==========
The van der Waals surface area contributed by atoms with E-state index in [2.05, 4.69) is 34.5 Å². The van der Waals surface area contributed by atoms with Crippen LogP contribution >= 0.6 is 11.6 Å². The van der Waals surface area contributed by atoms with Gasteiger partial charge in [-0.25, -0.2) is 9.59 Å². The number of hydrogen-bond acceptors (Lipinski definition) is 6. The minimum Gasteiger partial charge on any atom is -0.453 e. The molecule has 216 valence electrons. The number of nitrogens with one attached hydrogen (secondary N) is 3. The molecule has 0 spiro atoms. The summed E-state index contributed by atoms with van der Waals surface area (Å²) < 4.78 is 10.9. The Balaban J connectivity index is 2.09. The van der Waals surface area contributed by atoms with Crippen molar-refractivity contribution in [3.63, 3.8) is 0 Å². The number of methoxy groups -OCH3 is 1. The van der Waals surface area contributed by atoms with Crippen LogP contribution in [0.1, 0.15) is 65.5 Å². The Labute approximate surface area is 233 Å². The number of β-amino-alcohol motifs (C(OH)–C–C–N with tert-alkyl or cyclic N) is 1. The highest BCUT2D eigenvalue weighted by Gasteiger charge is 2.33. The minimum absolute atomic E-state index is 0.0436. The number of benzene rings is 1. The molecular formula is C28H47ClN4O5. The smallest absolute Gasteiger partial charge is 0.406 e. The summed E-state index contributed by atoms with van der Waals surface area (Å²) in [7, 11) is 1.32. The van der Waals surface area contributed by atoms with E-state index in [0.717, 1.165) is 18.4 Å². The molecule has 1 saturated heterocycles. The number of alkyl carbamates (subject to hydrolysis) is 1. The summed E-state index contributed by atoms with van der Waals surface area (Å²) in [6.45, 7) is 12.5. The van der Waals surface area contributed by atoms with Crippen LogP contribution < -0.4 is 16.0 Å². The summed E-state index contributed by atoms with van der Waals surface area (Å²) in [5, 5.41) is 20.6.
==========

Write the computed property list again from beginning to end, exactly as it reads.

The van der Waals surface area contributed by atoms with E-state index in [2.05, 4.69) is 34.5 Å². The van der Waals surface area contributed by atoms with Crippen LogP contribution >= 0.6 is 11.6 Å². The van der Waals surface area contributed by atoms with Gasteiger partial charge in [-0.25, -0.2) is 9.59 Å². The number of hydrogen-bond acceptors (Lipinski definition) is 6. The minimum Gasteiger partial charge on any atom is -0.453 e. The molecule has 216 valence electrons. The number of nitrogens with one attached hydrogen (secondary N) is 3. The molecule has 0 spiro atoms. The summed E-state index contributed by atoms with van der Waals surface area (Å²) < 4.78 is 10.9. The Balaban J connectivity index is 2.09. The van der Waals surface area contributed by atoms with Crippen molar-refractivity contribution in [3.63, 3.8) is 0 Å². The number of methoxy groups -OCH3 is 1. The van der Waals surface area contributed by atoms with Crippen LogP contribution in [0.1, 0.15) is 65.5 Å². The Labute approximate surface area is 233 Å². The number of β-amino-alcohol motifs (C(OH)–C–C–N with tert-alkyl or cyclic N) is 1. The highest BCUT2D eigenvalue weighted by Gasteiger charge is 2.33. The minimum absolute atomic E-state index is 0.0436. The number of benzene rings is 1. The molecular formula is C28H47ClN4O5. The smallest absolute Gasteiger partial charge is 0.406 e. The summed E-state index contributed by atoms with van der Waals surface area (Å²) in [7, 11) is 1.32. The van der Waals surface area contributed by atoms with E-state index in [0.717, 1.165) is 18.4 Å². The molecule has 1 saturated heterocycles. The number of alkyl carbamates (subject to hydrolysis) is 1. The summed E-state index contributed by atoms with van der Waals surface area (Å²) in [6.45, 7) is 12.5. The van der Waals surface area contributed by atoms with Crippen LogP contribution < -0.4 is 16.0 Å². The summed E-state index contributed by atoms with van der Waals surface area (Å²) in [5, 5.41) is 20.6.